This one is key. While ultimately Bryant’s longevity may hinge upon his age, it equally could hinge upon how he is used for the remainder of his career. One reason for Kobe’s belief that he could play more seasons is Tim Duncan’s elite level of play at 37 years old as an example. Duncan has actually played one less season than Bryant, though.
Nonetheless, it gives Kobe hope. However, one key to Duncan’s longevity has been the manner in which San Antonio Spurs’ head coach Gregg Popovich has conserved Timmy over the years. He’s been limited to the 30-minute range for the past four years.
That will be a problem for Bryant, as he only knows one gear–the highest one. Although we likely won’t see Kobe dip that low in terms of minutes, it will be up to Mike D’Antoni–or whoever the coach may be–to limit his minutes throughout the regular season so he’s fresh for the post-season. That obviously didn’t work out too well last season as Bryant felt he needed to be on the floor all game in order to win.
That, essentially, means that it isn’t up to D’Antoni as Kobe will play as many minutes as he feels he has to. Therefore, it’s actually up to management to surround Kobe with talent he feels confident in, which leads us to our next key.
For starters, should Steve Nash and Pau Gasol be healthy next season, the two should be able to hold down the fort for Kobe while he recovers, and hopefully will be able to generate enough offense when Kobe returns but isn’t on the floor.
However, the team still needs to find a solid backup to Kobe; one who can defend and create some offense. The recent addition of Nick Young should help in that area for next season.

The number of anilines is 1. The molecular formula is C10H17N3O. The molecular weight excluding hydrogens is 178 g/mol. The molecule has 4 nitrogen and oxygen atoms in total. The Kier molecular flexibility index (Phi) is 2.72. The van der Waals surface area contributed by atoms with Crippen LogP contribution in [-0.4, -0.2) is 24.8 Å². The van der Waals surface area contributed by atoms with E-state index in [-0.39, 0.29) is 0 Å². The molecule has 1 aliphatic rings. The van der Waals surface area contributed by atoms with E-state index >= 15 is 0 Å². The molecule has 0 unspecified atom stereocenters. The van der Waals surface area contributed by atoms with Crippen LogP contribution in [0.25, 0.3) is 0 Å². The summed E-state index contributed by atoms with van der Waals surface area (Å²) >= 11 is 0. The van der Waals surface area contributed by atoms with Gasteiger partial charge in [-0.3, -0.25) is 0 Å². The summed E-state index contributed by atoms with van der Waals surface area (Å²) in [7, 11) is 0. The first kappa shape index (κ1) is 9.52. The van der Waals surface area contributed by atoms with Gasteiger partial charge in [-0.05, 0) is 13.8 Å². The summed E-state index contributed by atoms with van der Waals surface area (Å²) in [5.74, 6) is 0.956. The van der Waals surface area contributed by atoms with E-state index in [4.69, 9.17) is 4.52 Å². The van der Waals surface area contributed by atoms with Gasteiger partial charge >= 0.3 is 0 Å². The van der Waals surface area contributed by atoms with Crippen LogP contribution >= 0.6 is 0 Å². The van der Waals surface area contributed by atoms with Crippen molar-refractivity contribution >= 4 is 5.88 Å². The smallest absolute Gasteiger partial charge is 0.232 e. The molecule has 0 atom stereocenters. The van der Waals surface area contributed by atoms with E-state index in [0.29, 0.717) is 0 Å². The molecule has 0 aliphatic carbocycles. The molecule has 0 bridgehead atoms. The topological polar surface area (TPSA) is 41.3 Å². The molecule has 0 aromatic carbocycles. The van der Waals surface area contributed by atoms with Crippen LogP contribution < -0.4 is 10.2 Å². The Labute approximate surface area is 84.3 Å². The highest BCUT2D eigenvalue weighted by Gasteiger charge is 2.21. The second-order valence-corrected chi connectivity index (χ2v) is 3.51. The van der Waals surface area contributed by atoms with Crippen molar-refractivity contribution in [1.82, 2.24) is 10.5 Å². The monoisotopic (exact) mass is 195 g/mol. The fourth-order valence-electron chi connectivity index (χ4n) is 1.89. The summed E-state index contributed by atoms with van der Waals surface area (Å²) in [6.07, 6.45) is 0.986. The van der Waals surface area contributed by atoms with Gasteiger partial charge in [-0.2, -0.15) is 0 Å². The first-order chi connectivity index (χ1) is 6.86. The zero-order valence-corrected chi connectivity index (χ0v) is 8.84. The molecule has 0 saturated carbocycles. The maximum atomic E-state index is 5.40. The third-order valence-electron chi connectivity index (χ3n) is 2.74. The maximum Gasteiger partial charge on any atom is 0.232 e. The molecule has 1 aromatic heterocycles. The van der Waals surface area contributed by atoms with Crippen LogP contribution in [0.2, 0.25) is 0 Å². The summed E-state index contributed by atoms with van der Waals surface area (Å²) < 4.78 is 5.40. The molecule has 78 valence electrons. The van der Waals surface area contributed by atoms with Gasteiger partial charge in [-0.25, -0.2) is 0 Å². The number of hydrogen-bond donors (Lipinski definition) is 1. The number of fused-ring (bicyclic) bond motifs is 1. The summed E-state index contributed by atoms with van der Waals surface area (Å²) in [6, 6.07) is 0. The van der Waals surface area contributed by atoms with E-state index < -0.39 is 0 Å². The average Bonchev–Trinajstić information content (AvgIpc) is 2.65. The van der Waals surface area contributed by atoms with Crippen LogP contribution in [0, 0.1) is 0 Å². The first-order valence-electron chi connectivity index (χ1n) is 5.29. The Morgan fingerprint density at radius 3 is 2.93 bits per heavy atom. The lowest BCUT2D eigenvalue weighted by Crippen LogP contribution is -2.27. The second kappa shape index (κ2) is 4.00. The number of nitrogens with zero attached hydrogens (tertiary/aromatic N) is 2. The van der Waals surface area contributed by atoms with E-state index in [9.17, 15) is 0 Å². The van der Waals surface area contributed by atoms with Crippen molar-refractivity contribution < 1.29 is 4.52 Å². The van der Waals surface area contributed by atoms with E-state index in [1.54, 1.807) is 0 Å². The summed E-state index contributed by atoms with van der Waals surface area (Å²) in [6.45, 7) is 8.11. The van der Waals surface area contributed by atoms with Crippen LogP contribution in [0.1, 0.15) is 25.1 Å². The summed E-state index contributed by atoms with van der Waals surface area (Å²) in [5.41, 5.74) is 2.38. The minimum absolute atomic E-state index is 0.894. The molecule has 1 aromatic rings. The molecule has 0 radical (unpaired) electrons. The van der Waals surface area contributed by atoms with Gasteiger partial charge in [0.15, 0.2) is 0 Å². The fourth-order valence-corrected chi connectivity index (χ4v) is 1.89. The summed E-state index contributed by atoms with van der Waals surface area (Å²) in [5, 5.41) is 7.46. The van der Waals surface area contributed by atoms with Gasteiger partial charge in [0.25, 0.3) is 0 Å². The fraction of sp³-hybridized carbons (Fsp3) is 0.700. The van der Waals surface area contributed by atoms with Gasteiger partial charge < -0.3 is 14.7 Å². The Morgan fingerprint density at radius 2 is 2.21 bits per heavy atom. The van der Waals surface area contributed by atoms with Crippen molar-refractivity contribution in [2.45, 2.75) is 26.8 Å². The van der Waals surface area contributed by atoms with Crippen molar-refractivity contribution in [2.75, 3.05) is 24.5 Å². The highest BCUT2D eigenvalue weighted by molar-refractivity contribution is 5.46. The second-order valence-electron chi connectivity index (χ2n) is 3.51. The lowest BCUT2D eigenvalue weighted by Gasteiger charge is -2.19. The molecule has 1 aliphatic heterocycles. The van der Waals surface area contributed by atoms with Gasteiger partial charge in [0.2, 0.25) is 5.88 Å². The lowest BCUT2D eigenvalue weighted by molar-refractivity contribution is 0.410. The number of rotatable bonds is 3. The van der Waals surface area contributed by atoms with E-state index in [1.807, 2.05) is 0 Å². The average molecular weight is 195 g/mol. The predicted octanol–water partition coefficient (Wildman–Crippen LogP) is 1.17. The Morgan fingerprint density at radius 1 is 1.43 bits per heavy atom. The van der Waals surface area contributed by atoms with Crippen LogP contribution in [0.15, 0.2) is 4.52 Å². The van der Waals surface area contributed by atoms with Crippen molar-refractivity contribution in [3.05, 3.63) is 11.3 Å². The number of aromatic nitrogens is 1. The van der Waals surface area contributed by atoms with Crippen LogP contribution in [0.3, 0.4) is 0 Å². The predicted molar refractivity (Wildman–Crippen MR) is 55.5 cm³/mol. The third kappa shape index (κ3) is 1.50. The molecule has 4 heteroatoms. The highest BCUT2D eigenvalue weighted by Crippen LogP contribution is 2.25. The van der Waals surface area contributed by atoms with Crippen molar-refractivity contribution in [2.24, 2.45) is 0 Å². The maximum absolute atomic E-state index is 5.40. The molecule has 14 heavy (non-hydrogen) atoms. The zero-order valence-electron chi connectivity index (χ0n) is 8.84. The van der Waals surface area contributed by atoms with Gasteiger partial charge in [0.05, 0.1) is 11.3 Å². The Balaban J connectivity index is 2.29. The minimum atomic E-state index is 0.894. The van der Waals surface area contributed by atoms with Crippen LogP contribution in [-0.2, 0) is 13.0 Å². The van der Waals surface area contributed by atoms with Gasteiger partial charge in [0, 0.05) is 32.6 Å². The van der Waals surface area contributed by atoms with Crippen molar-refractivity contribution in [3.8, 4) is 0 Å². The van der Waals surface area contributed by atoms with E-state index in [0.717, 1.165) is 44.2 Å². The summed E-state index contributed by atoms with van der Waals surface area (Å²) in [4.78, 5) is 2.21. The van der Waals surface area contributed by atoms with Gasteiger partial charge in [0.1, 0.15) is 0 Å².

In the short term, the Lakers have to find a way to infuse some youth into the roster, and in the long term, they need acquire the quality of talent that can co-exist with Bryant and co-produce with him. Not since Shaquille O’Neal left has Kobe had someone who can truly carry an equal load and who can carry the team consistently on nights Bryant simply doesn’t have it or is absent due to injury.
Surely, as Kobe’s career winds down, there will be more nights in which he’s fatigued and/or can’t fully carry the load. That is where the Lakers are poised to make a huge splash in the 2014 free agent market (and 2015 market), and if they do, it’ll mask many of those off-nights or help minimize them.
The Lakers had envisioned Dwight Howard being that player, but he proved not to be, even if he had stayed. In that sense, it will be a lot more beneficial to Kobe if he can play alongside someone like Carmelo Anthony in the future; someone who is accustomed to and capable of carrying a team on his own.
Next Page: Acceptance Of New Role